• borst
  • lavender
  • dandelion

Black Pine

0.0/5 rating (0 votes)
  • Botanical: Pinus nigra
  • Family: Pinaceae
  • Hits: 786
Black Pine

Botanical

Pinus nigra

Family

Pinaceae

Known as

Pinus laricio, Schwarzkiefer, Schwarzföhre

Old Use

medicine, industry

Collection Times

October

Parts Used

resin

Aroma

earthy

Medicinal

antiseptic, arthritis, bronchitis, boils, bad breath, bladder disease, bladder weakness, bronchitis, bruises, burns, chapped skin, colds, coughs, cystitis, difficulty breathing, kidney weakness, respiratory, rheumatism, skin rashes, wounds, tonsillitis, open sores, pharyngitis

Infection & Inflammation

skin inflammation, throat infections, throat inflammation

Respiratory System

bronchitis, catarrh, colds, cough, difficulty breathing, pharyngitis, respiratory, sore throat

Skin & Hair

boils, bruises, burns, corns, dermatitis, frostbite, itching

Properties

antiseptic, diuretic, rubefacient, vermifuge

Description

Pinus nigra is a large coniferous evergreen tree, growing to 20–55 metres (66–180 ft) tall at maturity. The bark is grey to yellow-brown, and is widely split by flaking fissures into scaly plates, becoming increasingly fissured with age. The leaves ("needles") are thinner and more flexible in western populations.

The ovulate and pollen cones appear from May to June. The mature seed cones are 5–10 cm (rarely to 11 cm) long, with rounded scales; they ripen from green to pale grey-buff or yellow-buff in September to November, about 18 months after pollination. The seeds are dark grey, 6–8 mm long, with a yellow-buff wing 20–25 mm long; they are wind-dispersed when the cones open from December to April. Sexual maturity is reached at 15–40 years; large seed crops are produced at 2–5 year intervals. P. nigra is moderately fast growing, at about 30–70 centimetres (12–28 in) per year. It usually has a rounded conic form, that becomes irregular with age. The tree can be long-lived, with some trees over 500 years old. It needs full sun to grow well, is intolerant of shade, and is resistant to snow and ice damage.

Properties & Uses

The turpentine obtained from the resin of all pine trees is antiseptic, diuretic, rubefacient and vermifuge. It is a valuable remedy used internally in the treatment of kidney and bladder complaints and is used both internally and as a rub and steam bath in the treatment of rheumatic affections. It is also very beneficial to the respiratory system and so is useful in treating diseases of the mucous membranes and respiratory complaints such as coughs, colds, influenza and TB. Externally it is a very beneficial treatment for a variety of skin complaints, wounds, sores, burns, boils etc and is used in the form of liniment plasters, poultices, herbal steam baths and inhalers.

Other Uses

A tan or green dye is obtained from the needles. The needles contain a substance called terpene, this is released when rain washes over the needles and it has a negative effect on the germination of some plants, including wheat. A very wind resistant tree, it can be grown as part of a shelterbelt planting. Trees have proved to be very resistant to maritime exposure on our Cornwall trial grounds. Resin and turpentine are obtained from the wood, they are used in ointments and plasters. Oleo-resins are present in the tissues of all species of pines, but these are often not present in sufficient quantity to make their extraction economically worthwhile. The resins are obtained by tapping the trunk, or by destructive distillation of the wood. In general, trees from warmer areas of distribution give the higher yields. Turpentine consists of an average of 20% of the oleo-resin and is separated by distillation. Turpentine has a wide range of uses including as a solvent for waxes etc, for making varnish, medicinal etc. Rosin is the substance left after turpentine is removed. This is used by violinists on their bows and also in making sealing wax, varnish etc. Pitch can also be obtained from the resin and is used for waterproofing, as a wood preservative etc. Wood - non durable. Used for rough carpentry and furniture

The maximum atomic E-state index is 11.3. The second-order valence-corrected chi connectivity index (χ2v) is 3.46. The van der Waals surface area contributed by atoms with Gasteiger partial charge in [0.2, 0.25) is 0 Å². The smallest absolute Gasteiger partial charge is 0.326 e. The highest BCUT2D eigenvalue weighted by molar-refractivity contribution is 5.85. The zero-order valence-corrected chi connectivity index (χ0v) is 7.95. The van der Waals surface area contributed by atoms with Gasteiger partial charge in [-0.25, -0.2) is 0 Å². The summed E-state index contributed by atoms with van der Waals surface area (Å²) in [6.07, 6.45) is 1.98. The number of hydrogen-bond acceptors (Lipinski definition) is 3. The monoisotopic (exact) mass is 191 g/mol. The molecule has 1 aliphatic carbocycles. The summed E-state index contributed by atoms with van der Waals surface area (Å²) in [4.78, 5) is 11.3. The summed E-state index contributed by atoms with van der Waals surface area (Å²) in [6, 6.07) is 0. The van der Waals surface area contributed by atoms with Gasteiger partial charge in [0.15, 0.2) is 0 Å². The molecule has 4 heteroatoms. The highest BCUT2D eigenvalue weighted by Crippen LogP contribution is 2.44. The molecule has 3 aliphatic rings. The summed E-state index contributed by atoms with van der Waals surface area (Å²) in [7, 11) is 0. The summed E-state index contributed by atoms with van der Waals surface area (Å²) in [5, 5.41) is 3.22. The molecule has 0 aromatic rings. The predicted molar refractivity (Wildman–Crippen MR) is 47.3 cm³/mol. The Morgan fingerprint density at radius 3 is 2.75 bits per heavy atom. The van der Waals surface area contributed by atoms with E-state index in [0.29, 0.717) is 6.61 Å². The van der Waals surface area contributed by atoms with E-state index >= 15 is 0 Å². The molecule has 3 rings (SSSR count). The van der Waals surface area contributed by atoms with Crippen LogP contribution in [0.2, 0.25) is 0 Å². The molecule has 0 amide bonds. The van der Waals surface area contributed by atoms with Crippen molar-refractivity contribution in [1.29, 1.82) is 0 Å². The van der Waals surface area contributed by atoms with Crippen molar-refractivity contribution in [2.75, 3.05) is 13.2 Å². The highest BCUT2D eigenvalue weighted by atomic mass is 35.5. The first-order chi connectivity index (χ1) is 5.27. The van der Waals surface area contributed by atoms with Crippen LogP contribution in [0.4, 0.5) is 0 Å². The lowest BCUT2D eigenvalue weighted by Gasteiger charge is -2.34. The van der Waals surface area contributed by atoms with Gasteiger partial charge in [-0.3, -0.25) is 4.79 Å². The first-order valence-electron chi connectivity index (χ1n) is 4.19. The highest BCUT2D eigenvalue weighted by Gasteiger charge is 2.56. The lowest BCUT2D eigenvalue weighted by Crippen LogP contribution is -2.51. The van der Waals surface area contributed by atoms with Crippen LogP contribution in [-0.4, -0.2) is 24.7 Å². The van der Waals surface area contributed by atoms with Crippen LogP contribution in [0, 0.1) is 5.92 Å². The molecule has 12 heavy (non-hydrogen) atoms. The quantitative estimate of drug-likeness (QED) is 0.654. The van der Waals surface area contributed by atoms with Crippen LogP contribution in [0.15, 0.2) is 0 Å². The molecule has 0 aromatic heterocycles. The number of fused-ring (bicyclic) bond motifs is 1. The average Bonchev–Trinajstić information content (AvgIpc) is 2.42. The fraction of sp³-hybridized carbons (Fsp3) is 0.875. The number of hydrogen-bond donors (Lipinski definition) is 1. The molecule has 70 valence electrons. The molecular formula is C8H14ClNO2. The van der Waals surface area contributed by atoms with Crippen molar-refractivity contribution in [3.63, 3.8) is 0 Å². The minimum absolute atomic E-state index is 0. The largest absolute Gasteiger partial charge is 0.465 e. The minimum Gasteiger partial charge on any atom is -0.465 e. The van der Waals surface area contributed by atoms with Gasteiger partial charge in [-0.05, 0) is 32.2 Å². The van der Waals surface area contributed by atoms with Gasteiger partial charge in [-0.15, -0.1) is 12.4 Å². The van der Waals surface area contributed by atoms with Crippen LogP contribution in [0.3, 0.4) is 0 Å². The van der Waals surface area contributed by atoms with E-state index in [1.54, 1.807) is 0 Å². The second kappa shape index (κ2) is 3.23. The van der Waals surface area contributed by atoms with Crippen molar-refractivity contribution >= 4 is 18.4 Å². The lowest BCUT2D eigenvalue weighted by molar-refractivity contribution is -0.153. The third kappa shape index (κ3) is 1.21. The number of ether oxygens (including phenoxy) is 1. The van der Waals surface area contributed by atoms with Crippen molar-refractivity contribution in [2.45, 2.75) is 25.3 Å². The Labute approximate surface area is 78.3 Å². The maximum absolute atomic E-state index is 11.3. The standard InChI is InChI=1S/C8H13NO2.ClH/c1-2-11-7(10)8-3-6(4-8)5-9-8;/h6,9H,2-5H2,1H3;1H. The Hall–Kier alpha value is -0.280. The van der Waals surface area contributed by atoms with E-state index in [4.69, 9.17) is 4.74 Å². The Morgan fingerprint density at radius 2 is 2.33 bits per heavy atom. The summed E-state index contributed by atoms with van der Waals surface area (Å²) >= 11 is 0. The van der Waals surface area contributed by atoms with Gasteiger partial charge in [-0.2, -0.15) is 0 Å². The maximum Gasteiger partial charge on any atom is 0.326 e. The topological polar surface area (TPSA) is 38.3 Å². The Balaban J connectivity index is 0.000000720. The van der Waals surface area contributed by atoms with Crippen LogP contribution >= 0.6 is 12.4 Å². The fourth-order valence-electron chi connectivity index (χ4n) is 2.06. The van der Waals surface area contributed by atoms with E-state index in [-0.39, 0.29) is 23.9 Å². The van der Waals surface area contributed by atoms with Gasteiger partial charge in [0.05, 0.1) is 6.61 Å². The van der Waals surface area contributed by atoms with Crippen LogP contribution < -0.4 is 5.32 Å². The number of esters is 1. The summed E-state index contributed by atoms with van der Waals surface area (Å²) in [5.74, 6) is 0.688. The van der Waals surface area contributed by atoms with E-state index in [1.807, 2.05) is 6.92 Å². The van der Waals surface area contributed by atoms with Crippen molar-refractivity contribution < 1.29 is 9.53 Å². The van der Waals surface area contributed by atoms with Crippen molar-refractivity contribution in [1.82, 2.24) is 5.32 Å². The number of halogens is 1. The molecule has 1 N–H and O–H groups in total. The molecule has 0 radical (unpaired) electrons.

Cautions

The wood, sawdust and resins from various species of pine can cause dermatitis in sensitive people

Distribution

Pinus nigra is a tree of the Mediterranean forests, woodlands, and scrub biome. The majority of the range is in Turkey. It is found in the higher elevations of the South Apennine mixed montane forests ecoregion in southern Italy and the Tyrrhenian-Adriatic sclerophyllous and mixed forests ecoregion in Sicily. There are remnant populations in the Mediterranean conifer and mixed forests ecoregion, and in the higher Atlas Mountains in Morocco and Algeria. It is found at elevations ranging from sea level to 2,000 metres (6,600 ft), most commonly from 250–1,600 metres (820–5,250 ft). Several of the varieties have distinct English names.

Constituents

diterpenes (38.5%) manool oxide (38%) sesquiterpene hydrocarbons (41.4%) germacrene D (16.7%), δ-cadinene (9%) (E)-caryophyllene

For educational purposes only This information has not been evaluated by the Food and Drug Administration. This information is not intended to diagnose, treat, cure, or prevent any disease.